Smoking can reduce
the male sperm count and fertility

Men who smoke not only have poorer sperm quality than nonsmokers, but also have lower sex drives and less frequent sex, investigators reported at the joint annual meeting of the American Society for Reproductive Medicine and the Canadian Fertility and Andrology Society, held in Toronto.

Dr. Panayiotis Zavos, professor of reproductive physiology and andrology, University of Kentucky, Lexington, and colleagues at other centers recruited 290 couples undergoing evaluation for infertility at the Andrology Institute of America. On their initial visit, couples were asked to complete a questionnaire detailing their smoking habits, and their marital and sexual history, including how often they had sex and their level of sexual satisfaction.

"In all couples that participated in the study, the females were nonsmokers," the investigators note. In contrast, in 158 couples, the male partners smoked at least 30 cigarettes a day and had smoked for more than 7 years.

Results from the questionnaire revealed that where the male partner smoked, the couple had been trying to conceive for 3.1 years compared with 2.6 years for nonsmoking couples, an observation that researchers felt was "biologically significant."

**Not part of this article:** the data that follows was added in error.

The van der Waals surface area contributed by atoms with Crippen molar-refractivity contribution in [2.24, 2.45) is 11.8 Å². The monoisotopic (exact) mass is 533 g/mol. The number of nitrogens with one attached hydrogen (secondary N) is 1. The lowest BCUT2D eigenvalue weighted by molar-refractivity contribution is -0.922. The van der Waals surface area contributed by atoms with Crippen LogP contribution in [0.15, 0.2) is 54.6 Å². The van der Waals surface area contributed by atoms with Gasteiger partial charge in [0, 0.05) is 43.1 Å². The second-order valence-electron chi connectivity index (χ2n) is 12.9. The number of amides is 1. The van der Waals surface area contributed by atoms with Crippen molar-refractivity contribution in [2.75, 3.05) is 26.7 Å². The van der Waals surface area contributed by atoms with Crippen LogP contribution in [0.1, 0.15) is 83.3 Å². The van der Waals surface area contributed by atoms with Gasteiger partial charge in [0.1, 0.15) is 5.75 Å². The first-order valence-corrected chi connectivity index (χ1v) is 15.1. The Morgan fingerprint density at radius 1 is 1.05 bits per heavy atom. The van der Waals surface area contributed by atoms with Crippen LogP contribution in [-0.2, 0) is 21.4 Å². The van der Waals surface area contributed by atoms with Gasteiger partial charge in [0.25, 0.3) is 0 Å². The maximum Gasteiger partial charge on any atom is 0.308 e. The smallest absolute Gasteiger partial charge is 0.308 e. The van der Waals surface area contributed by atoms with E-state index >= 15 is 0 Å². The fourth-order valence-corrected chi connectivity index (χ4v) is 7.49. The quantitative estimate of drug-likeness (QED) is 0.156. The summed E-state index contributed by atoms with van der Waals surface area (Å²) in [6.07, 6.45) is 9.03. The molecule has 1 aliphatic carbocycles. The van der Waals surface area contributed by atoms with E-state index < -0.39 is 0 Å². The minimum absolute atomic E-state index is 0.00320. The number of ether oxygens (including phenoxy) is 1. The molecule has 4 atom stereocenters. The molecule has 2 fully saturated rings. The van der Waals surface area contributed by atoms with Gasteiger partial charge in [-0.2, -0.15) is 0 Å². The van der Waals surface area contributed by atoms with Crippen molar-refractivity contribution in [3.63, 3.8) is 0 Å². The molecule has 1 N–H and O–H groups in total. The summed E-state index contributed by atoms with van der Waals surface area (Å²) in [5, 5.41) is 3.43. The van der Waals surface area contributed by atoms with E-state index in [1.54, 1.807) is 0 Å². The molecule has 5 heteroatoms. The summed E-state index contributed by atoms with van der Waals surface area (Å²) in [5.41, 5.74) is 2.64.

Smokers also reported having sex only 5.7 times per month compared with nonsmokers who had sex 11.6 times per month. "This is a very dramatic effect," Zavos told Reuters Health.

Nonsmoking couples also reported significantly greater satisfaction with their sex life, giving it an 8.7 on a scale of 0 to 10, 10 being "extremely satisfactory." In contrast, smoking couples gave their sex life a 5.2 rating on the same scale, the researchers note.

Results from semen analyses also revealed the quality of spermatozoa from nonsmokers was superior to that of smokers both in terms of sperm viability and longevity.

Investigators do not yet understand how smoking affects both the quality of sperm and the male's sexual habits, but they postulate that smoking might impair spermatogenesis secondary to various hormonal alternations caused by smoking. Alternatively, toxic substances from cigarette smoke may end up in the seminal plasma.

"The irony here is that it costs up to $40,000 in the US for couples seeking infertility treatment and they still smoke," said Zavos. It also does not help if the woman herself is a nonsmoker, he added, because if she co-habits with a smoker, "she's a smoker, too."

"The cheapest and most efficient way of improving infertility difficulties is to quit smoking," affirmed Zavos. "And if (couples) stop smoking immediately, that would probably be the first gesture (they could take) towards treatment for infertility."

Source: Reuters Health, 29 September 1999

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